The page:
Water hardness is a measure of dissolved mineral content. Soft water has low levels of minerals, while hard water has higher levels. It’s good to stay somewhere within a “normal” range because you’ll have problems if your water is too soft or too hard.
Higher mineral levels can be bad news for some appliances, such as your water heater. Because of the high mineral content, lime buildup occurs when there’s too much calcium in a water heater; if allowed to progress unchecked, it can prevent heat from being transferred efficiently between water and copper tubing.
If you live in an area with particularly hard water, your water heater will be a magnet for sediment. This sediment can reduce the water heater’s efficiency or, in some cases, cause blockages and entirely break your water heater. Knowing about water hardness and particularly your water’s hardness will help you take care of your water heater and help you understand your water’s impact on how you live every day.
The Minerals in Your Water
The main minerals you’ll find in your water are sodium, calcium, magnesium, and sometimes iron. In the Midwest, a particular concern for homeowners is the iron in their water. Iron can leave red marks on their appliances or even clothes if the iron levels are high enough.
These minerals are not only safe to drink, but your body actually needs certain amounts of each of these minerals to function.
There is actually more sodium in your water than either calcium or magnesium, but sodium does not cause trouble with appliances and your home. That’s right, calcium and magnesium are the main culprits for the problems that hard water will cause. Hard water is measured by the amount of calcium and magnesium in your water, as these are the ones that will end up hardening on your appliances and building sediment on your water heater.
Water softeners actually work by taking the calcium and magnesium ions out of the water and replacing them with sodium or potassium ions. These minerals won’t cause hard-to-remove mineral build-ups like calcium and magnesium will.
So we know that there are minerals in tap water, but where do these minerals come from? Well, your tap water is usually sourced from groundwater. Groundwater refers to water that’s stored in underground aquifers (which are essentially deposits of water-soaked substrate). That water is pumped from those aquifers to the surface, likely to a local water supplier. Your water brings along some of those minerals from when it was in contact with the substrate all the way to your tap. That’s where the mineral content in your water comes from.
How Water Hardness Impacts Your Everyday Home Life
You may not think about water hardness, but if you have excessively hard water, you almost certainly notice its impact.
For example, your hair is negatively affected by hard water. Hard water will lead to breakage, thinning, frizziness, and overall weakness in your hair. What happens is that the calcium and magnesium create a film on your hair that makes it hard for the moisture to break through.
Something similar happens with your skin. Hard water makes it so that your skin can feel dryer than it should after a shower. You’ll end up needing to use more shampoo, conditioner, and lotion than normal to feel clean and get your hair and skin feeling soft.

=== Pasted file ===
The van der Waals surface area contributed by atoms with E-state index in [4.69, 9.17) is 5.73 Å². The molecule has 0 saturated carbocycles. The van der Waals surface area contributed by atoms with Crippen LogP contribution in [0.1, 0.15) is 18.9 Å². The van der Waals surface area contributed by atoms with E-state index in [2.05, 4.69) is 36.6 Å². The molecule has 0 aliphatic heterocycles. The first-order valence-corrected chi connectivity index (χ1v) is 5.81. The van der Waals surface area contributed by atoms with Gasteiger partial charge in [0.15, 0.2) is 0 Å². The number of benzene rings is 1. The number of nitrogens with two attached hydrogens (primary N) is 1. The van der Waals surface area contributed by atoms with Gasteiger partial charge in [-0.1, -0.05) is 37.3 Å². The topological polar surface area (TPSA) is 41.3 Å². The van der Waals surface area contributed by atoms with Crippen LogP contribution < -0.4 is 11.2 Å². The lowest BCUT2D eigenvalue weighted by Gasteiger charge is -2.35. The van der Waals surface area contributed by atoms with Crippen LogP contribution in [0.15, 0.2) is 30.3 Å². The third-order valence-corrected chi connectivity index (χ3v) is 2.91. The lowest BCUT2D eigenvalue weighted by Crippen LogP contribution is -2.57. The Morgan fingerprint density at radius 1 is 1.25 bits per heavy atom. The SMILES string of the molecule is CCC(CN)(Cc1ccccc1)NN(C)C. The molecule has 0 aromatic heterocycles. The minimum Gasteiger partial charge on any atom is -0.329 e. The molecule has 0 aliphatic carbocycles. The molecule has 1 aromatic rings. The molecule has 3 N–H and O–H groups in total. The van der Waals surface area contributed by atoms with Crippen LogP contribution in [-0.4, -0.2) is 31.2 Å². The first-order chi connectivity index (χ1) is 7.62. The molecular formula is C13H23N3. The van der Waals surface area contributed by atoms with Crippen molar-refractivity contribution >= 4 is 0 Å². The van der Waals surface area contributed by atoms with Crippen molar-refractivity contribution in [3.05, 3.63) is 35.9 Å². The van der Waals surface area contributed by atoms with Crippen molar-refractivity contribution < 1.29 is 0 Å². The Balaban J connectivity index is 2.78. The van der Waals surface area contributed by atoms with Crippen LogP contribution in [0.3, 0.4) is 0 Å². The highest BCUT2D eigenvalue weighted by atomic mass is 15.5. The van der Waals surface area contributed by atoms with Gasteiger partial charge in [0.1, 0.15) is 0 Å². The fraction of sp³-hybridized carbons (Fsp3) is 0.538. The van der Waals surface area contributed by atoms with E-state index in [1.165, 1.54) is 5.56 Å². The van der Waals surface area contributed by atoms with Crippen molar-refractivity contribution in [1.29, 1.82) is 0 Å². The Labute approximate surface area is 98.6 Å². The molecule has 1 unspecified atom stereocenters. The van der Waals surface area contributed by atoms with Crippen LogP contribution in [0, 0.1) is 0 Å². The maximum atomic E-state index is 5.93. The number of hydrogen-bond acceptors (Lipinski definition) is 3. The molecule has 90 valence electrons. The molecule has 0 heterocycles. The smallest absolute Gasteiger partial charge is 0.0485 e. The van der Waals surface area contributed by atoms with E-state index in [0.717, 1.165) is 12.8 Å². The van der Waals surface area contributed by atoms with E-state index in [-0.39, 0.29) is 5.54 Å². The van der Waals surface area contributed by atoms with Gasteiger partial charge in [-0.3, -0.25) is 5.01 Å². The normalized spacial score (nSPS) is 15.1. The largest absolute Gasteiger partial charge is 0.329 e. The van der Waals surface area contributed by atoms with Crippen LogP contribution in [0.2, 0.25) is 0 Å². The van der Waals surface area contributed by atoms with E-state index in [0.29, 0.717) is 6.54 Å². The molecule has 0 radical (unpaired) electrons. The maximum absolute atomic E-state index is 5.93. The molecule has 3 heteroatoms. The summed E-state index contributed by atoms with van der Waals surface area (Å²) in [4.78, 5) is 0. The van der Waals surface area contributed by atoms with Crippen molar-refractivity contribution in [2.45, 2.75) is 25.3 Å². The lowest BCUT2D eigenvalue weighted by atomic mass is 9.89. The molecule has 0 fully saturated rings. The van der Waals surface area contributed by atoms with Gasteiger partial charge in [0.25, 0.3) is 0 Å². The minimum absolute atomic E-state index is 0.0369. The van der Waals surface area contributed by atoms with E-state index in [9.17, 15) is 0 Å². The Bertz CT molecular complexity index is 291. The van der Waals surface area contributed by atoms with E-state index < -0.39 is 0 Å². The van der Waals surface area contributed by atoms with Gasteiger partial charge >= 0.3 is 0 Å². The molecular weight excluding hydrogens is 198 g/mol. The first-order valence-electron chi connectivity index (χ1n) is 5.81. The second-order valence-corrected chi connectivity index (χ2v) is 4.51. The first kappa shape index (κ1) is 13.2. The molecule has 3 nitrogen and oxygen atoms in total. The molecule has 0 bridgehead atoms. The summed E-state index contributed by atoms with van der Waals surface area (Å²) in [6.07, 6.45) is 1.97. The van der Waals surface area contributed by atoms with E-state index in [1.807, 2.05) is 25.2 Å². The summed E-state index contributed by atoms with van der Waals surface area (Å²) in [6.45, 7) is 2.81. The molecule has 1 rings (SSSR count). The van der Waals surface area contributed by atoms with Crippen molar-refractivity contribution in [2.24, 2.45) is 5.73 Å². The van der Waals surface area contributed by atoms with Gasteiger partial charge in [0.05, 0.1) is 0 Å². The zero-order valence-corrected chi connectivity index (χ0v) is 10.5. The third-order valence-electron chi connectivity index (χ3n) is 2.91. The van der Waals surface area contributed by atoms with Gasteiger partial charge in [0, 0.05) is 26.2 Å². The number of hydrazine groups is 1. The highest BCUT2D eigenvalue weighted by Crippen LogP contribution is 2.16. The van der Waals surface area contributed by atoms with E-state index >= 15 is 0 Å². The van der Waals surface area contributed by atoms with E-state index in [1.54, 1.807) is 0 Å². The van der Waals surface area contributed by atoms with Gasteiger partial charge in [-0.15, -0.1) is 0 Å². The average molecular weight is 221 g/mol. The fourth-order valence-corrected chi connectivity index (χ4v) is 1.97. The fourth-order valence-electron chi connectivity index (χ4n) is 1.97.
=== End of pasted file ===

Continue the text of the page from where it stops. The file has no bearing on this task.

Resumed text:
Hard water also doesn’t play well with soap. If you ever notice that your soap isn’t lathering as it should, hard water is likely the cause. The minerals inside the water get in the way of the lathering action of your soap. It also makes it so that soap doesn’t wash away as easily, potentially causing soap scum buildup anywhere you use soap.
In addition to all of this, hard water can also make your dishes cloudy, fade out your clothing, and stain your appliances.
That’s not even to mention the fact that hard water will cause sediment to accumulate in your water heater. That sediment will reduce efficiency, and eventually it could lead to your water heater no longer functioning.
On the other hand, soft water can sometimes feel “slimy” due to the amount of sodium in it. The other thing to consider is that when you replace some of your calcium and magnesium with sodium, it will impact your health. Those with high blood pressure need to be careful with how much sodium they consume, and everyone needs to make sure that they’re getting enough calcium and magnesium.
In the next section, we’ll give you an idea of how to find your water’s hardness.
How Do I Know If I Have Hard Water?
For most people, it actually shouldn’t be difficult to find your water hardness.
First, you need to know what constitutes “hard water.” Water hardness is measured in mg/L, which is milligrams per liter.
Here's how you determine whether or not you have hard water:
According to the United States Geological Survey,
- 0 to 60 mg/L of calcium is soft water
- 61 to 120 mg/L is moderately hard
- 121 to 180 mg/L is hard
- 180 mg/L or more is very hard water.
If you live somewhere with a municipal water supply you can likely find water reports that should tell you your water hardness levels and you can find what range your water is in.
If you live in a more rural area or you get your water from a well then your best option is to buy water hardness testing strips. Usually, those strips will change color depending on how hard your water is and give you a way to measure the approximate hardness of your water.
What Should I Do If I Have Hard Water?
Fortunately, you don’t have to move.
You can have a water softener installed that will take appropriate amounts of calcium and magnesium out of your water. If you’re in our service area and are looking to get a new water heater, feel free to call us and ask about including a water softener. We’ll be happy to install one for you.